This chapter explores the adoption of generic and stylistic borrowing from non-Chinese religious writings in two contemporary Chinese novels: Zhang Chengzhi’s 張承志 (1948–) Xilingshi 心靈史 (History of the Soul) published in 1991, and Yan Lianke’s 閻連科 (1958–) Sishu 四書 (The Four Books) published in 2011. I use the term “translationese” to describe the instances of borrowing in these two novels. In Translation Studies, “translationese” often refers to the elements in a text showing influence of the foreign language that it is translated from, if the text in question is a translation; alternatively, it may refer to the employment of a language style in an original text showing heavy lexical or syntactic influences of a foreign language. In such a case, the presence of that foreign language is already familiar in the society to which the text in question belongs. By deploying the idea of “translationese” to refer also to the stylistic and generic borrowing in these two novels, the chapter refocuses the study of “translationese” from the linguistic details to the stylistic and generic effects of these details, and extends the referential capacity of the term beyond its usual lexical and syntactic pertinence to include structural borrowing on the macro-textual level.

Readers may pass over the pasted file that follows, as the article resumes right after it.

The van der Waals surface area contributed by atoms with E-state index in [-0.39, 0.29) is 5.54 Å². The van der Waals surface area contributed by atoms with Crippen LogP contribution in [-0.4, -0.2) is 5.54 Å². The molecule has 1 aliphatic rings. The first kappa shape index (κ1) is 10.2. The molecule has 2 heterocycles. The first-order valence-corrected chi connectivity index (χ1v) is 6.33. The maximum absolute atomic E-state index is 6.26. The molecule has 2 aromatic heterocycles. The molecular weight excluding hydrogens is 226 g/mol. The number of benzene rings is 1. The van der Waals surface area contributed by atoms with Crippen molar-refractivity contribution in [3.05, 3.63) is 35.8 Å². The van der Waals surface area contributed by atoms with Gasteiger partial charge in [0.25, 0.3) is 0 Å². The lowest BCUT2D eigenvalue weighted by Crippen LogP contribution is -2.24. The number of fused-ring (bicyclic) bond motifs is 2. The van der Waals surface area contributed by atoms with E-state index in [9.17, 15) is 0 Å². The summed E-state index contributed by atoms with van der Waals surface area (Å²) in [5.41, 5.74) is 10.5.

|Title of host publication||Translating Chinese Art and Modern Literature|
|Editors||Yifeng Sun, Chris Song|
|Number of pages||14|
|ISBN (Print)||9781138549203, 9781138549210|
|Publication status||Published - 25 Feb 2019|